The Tucson Sentinel reports that PACER generates revenues “nearly five times what it cost to run the system.”
Between fiscal years 2006 and 2010, the government collected an average of $77 million a year from PACER fees, according to the most recent federal figures available.
According to the report, in 2010 for example, PACER had an operational cost of $22 million, maintained $38 million in revenues from 2009, earned an additional $95 million in fee revenues, and thus had (95+38-22) $111 million in revenue surplus.
The Judiciary Appropriations Act of 1992 limited the use of PACER fees to “reimburse expenses incurred in providing these services.” But lawmakers on the House Appropriations Committee have allowed the courts to invest in a wider range of information technology projects using fees collected from PACER. Fees for online access have risen from 7 cents to 10 cents per page.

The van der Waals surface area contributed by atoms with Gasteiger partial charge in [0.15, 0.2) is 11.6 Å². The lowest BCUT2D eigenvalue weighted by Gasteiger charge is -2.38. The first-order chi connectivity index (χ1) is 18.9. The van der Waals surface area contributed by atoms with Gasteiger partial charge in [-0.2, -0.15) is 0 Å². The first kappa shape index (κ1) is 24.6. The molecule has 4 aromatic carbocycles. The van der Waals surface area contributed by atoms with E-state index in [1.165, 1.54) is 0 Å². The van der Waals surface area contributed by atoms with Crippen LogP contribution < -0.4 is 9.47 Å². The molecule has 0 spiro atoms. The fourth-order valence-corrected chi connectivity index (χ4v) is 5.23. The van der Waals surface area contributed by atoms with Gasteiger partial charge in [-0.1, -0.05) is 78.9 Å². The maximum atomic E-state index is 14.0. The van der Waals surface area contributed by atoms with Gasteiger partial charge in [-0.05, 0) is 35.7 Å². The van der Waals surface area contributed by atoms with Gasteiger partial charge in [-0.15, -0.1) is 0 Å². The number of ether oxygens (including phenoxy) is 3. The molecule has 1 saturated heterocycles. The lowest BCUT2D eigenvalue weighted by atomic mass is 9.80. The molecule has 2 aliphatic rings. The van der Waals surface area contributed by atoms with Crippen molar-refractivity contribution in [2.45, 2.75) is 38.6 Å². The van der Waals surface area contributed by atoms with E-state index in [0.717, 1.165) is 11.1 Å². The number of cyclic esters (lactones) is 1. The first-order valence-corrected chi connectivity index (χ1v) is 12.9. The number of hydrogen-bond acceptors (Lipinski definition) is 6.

From this graph, it seems that PACER’s operational costs are nowhere even remotely close to the fees being generated. PACER has recently increased the charge for each page downloaded from $.08 to $.10.
Update: Title corrected, see comments.